Queer Places:
Passy Cemetery, 2 Rue du Commandant Schloesing, 75016 Paris, France

https://upload.wikimedia.org/wikipedia/commons/2/2c/Edouard_Manet_-_Berthe_Morisot_With_a_Bouquet_of_Violets_-_Google_Art_Project.jpgBerthe Marie Pauline Morisot (January 14, 1841 – March 2, 1895) was a painter and a member of the circle of painters in Paris who became known as the Impressionists. She was described by Gustave Geffroy in 1894 as one of "les trois grandes dames" of Impressionism alongside Marie Bracquemond and Mary Cassatt.[1] Due to works like Two Nymphs Embracing (1892), Morisot is often cited in essays about lesbian or queer artists.

In 1864, she exhibited for the first time in the highly esteemed Salon de Paris. Sponsored by the government and judged by Academicians, the Salon was the official, annual exhibition of the Académie des beaux-arts in Paris. Her work was selected for exhibition in six subsequent Salons[2] until, in 1874, she joined the "rejected" Impressionists in the first of their own exhibitions, which included Paul Cézanne, Edgar Degas, Claude Monet, Camille Pissarro, Pierre-Auguste Renoir and Alfred Sisley. It was held at the studio of the photographer Nadar.

She was married to Eugène Manet, the brother of her friend and colleague Édouard Manet.

Morisot was born in Bourges, France, into an affluent bourgeois family. Her father, Edmé Tiburce Morisot, was the prefect (senior administrator) of the department of Cher. He also studied architecture at École des Beaux Arts.[3] Her mother, Marie-Joséphine-Cornélie Thomas, was the great-niece of Jean-Honoré Fragonard, one of the most prolific Rococo painters of the ancien régime.[4] She had two older sisters, Yves (1838–1893) and Edma (1839–1921), plus a younger brother, Tiburce, born in 1848. The family moved to Paris in 1852, when Morisot was a child.

It was commonplace for daughters of bourgeois families to receive art education, so Berthe and her sisters Yves and Edma were taught privately by Geoffroy-Alphonse Chocarne and Joseph Guichard. Morisot and her sisters initially started taking lessons so that they could each make a drawing for their father for his birthday.[3] In 1857 Guichard, who ran a school for girls in Rue des Moulins, introduced Berthe and Edma to the Louvre gallery where they could learn by looking and from 1858 they learned by copying paintings. The Morisots were not only forbidden to work at the museum unchaperoned, but they were also totally barred from formal training.[5] However, the museum served another key purpose, because it enabled them to get acquainted with young male artists, such as Manet and Monet.[5]

He also introduced them to the works of Gavarni.[6] Guichard later became the director of École des Beaux Arts where Morisot's father earned his degree.[3] In 1861 Guichard introduced Berthe to Jean-Baptiste-Camille Corot, a French painter, who influenced her early landscapes.[7][8]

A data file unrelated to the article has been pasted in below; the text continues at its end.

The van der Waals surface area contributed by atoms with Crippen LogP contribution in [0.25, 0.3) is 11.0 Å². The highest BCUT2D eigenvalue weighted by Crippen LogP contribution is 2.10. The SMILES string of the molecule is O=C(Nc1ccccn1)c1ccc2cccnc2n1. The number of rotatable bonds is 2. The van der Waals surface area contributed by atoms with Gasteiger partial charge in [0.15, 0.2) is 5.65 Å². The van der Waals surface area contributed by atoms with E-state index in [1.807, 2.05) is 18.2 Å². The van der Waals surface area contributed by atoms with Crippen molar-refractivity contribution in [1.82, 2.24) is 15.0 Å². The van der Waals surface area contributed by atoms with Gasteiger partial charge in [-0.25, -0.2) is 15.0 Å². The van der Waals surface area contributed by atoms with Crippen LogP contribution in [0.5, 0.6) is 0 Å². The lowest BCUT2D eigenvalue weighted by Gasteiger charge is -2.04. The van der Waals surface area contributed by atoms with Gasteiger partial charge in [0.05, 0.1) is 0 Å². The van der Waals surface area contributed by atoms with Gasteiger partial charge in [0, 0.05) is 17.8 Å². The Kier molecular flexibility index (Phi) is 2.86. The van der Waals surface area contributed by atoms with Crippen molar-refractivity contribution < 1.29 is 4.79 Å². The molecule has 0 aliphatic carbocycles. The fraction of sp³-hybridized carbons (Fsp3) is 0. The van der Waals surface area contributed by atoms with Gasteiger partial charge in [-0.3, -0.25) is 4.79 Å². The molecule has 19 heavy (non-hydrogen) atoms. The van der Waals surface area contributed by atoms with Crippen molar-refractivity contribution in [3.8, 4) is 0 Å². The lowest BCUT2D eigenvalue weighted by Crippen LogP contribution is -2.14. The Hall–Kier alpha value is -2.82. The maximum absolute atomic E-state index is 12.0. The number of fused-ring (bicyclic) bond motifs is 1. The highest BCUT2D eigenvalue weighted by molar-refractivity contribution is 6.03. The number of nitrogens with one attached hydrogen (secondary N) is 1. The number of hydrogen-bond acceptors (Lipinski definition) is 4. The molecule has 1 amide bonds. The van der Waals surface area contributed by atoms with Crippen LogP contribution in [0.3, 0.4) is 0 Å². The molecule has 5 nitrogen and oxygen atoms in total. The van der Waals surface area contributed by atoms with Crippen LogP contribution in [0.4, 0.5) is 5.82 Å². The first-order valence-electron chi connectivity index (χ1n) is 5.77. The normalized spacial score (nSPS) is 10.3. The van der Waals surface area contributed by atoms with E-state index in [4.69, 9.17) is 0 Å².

As art students, Berthe and Edma worked closely together until 1869, when Edma married Adolphe Pontillon, a naval officer, moved to Cherbourg and had less time to paint. Letters between the sisters show a loving relationship, underscored by Berthe's regret at the distance between them and Edma's withdrawal from painting. Edma wholeheartedly supported Berthe's continued work and their families always remained close. Edma wrote “… I am often with you in thought, dear Berthe. I’m in your studio and I like to slip away, if only for a quarter of an hour, to breathe that atmosphere that we shared for many years…”.[9][10][11]

Her sister Yves married Theodore Gobillard, a tax inspector, in 1866 and was painted by Edgar Degas as Mrs Theodore Gobillard (Metropolitan Museum of Art, New York).[9][10][12]

Morisot registered as a copyist at the Louvre where she befriended other artists and teachers including Camille Corot, the pivotal landscape painter of the Barbizon School who also excelled in figure painting. In 1860, under Corot's influence she took up the plein air (outdoors) method of working. By 1863 she was studying under Achille Oudinot, another Barbizon painter. In the winter of 1863–64 she studied sculpture under Aimé Millet, but none of her sculpture is known to survive.[6]

Morisot came from an eminent family, the daughter of a government official and the granddaughter of a famous Rococo artist Jean-Honoré Fragonard.[31] She met her longtime friend and colleague, Édouard Manet, in 1868. By the introduction of Manet, Morisot was married to Édouard's brother, Eugène Manet in 1874. In 1878 she gave birth to her only child, Julie, who posed frequently for her mother and other Impressionist artists, including Renoir and her uncle Édouard. Morisot had a close relationship with Édouard Manet who exerted a tremendous influence on her. Correspondence between them shows warm affection, and Manet gave her an easel as a Christmas present. Morisot often posed for Manet and there are several portrait painting of Morisot such as Repose (Portrait of Berthe Morisot) and Berthe Morisot with a Bouquet.[32] Morisot died on March 2, 1895, in Paris, of pneumonia contracted while attending to her daughter Julie's similar illness, and thus making her an orphan at the age of 16. She was interred in the Cimetière de Passy.


  1. https://localwiki.org/oakland/Bertha_Wright